Aspen Club ownership eyes grand reopening for winter ’23-24 |

Aspen Club ownership eyes grand reopening for winter ’23-24

Some movement recently on property east of town, but new group’s "full start“ on construction is summer 2022

The Aspen Club hopes to reopen in the 2023-24 season after being closed for 8 years in Aspen on Monday, July 26, 2021. (Kelsey Brunner/The Aspen Times)

The new ownership of the Aspen Club & Spa property and redevelopment project has eyed the winter of 2023-24 for its reopening.

Garrett Simon of Boulder-based Meriwether Cos., which is one of three entities in partnership on the project, said Monday that preliminary work is being done on the Aspen Club site to shape it up for the summer 2022, which is when construction is scheduled to begin in earnest.

“We’re doing all of this work to position for a full start next summer,” Simon said. That will include “winterizing” the site for later this year by putting up retaining walls and doing some cleanup work in advance.

The general contractor, PCL Construction, has agreed to return after working under the previous ownership, according to Simon.

Meriwether Cos., which develops resort and private club projects, is teaming with Revere Capital and Fireside Investments on the redevelopment. The three entities collectively acquired the 5-acre property, located on Ute Avenue on the east side of town, for $52.59 million at a foreclosure auction Jan. 6.

Last week, developers and city officials met about what’s to come. The project will deviate little from the city’s original approvals, according to Simon.

“Our plans remain unchanged,” he said. “We had a good meeting with City Hall, and we still have the entitlements, and we’ll need to adjust the building permits, and we’ll work through the process with the city.” That will include filing a new land-use application with the city, submitting change-orders and pulling more building permits.

The property already has a foundation of approvals in place for redevelopment, which includes four-bedroom luxury condos, 10 three-bedroom luxury townhomes, four four-bedroom luxury townhomes and 12 worker-housing units. The residential aspect of the club would account for nearly 64,000 square feet. Also planned is a 60,838-square-foot club and spa with other amenities.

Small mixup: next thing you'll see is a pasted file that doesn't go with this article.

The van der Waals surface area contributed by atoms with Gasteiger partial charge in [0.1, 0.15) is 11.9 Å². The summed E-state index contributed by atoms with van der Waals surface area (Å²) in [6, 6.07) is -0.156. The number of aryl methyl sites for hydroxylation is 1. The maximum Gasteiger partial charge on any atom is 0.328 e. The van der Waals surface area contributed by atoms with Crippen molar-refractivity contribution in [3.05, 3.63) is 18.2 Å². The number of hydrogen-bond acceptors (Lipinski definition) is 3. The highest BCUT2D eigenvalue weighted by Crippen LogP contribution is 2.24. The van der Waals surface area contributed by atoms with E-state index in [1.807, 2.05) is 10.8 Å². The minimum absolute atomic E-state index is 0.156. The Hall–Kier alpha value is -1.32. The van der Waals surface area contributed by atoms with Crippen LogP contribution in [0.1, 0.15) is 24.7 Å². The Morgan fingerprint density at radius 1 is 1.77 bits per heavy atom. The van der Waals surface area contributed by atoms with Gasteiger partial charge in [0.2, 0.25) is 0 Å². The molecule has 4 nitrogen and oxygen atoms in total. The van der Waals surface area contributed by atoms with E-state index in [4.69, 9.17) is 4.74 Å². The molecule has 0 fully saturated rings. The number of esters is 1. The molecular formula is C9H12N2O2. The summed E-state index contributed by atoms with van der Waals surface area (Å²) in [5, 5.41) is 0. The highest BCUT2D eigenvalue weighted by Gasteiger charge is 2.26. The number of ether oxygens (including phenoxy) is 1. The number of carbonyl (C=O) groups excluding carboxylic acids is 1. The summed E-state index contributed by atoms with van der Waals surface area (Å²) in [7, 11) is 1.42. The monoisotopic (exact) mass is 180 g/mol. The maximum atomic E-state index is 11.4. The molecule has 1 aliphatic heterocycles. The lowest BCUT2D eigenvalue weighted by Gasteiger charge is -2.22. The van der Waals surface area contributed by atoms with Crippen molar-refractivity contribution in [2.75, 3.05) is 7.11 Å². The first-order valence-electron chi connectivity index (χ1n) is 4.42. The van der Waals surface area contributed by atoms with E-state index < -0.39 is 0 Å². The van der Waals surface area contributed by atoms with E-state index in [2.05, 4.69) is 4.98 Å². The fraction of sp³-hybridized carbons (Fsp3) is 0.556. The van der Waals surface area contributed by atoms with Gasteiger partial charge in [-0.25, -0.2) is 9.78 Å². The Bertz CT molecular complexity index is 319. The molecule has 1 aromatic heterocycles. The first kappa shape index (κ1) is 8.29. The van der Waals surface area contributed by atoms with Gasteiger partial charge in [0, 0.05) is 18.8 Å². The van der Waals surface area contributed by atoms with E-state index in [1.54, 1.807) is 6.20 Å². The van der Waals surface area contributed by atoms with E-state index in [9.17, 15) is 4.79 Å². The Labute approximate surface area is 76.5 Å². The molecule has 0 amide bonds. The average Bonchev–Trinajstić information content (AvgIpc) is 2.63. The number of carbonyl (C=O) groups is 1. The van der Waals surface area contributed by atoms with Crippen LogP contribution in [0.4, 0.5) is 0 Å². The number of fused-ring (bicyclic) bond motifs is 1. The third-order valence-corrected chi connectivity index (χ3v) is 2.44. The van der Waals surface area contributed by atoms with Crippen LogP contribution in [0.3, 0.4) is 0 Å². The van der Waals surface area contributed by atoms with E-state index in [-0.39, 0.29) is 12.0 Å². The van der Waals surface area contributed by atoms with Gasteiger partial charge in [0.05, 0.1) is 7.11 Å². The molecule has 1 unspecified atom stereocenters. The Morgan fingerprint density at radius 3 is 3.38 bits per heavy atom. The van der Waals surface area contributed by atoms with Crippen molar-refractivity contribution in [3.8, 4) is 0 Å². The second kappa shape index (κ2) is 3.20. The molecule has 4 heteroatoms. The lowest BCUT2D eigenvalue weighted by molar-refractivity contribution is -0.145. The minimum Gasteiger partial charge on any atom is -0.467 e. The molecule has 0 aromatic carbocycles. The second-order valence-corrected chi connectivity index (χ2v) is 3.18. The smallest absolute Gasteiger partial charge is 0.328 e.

“We’re excited to see that the project is coming to completion,” said Phillip Supino, director of the city’s community development department. “It is our expectation that ownership has every intention of doing that.”

Neighbors of the project also have been kept apprised of its status, he said.

“They (the ownership) have been fairly active with neighborhood outreach,” Supino said. “They have been very responsible to the neighborhood on Ute (Avenue), communicating with them about the state of things as well as their intent to complete it.”

The new ownership also has a leg up on the project, because they will essentially be picking up from where the previous ownership left off. Michael Fox and investors bought the property in 1996 and gained city approval in 2010 to redevelop it, resulting in the club’s closure in 2016 to allow for construction.

Construction on the major redevelopment of the Aspen Club was planned for completion in fall 2018. It was suspended, however, in September 2017 when the majority of subcontractors quit the job because they had not been paid for their work and materials.

According to bankruptcy filings by the previous ownership, 15 of the site’s townhomes were between 60% and 80% complete, six condominiums were 30% complete, and the commercial component was 30% complete.

The Aspen Club debuted in 1977 and became both an athletic and social hub, with membership exceeding 1,000. The new ownership has hired a branding agency to see if they want to stick with the Aspen Club name or try something else

“We’re trying to be thoughtful about it,” Simon said. “It’s similar to the interior finish — we’re taking our time to be thoughtful about everything.”

Support Local Journalism

Support Local Journalism

Readers around Aspen and Snowmass Village make the Aspen Times’ work possible. Your financial contribution supports our efforts to deliver quality, locally relevant journalism.

Now more than ever, your support is critical to help us keep our community informed about the evolving coronavirus pandemic and the impact it is having locally. Every contribution, however large or small, will make a difference.

Each donation will be used exclusively for the development and creation of increased news coverage.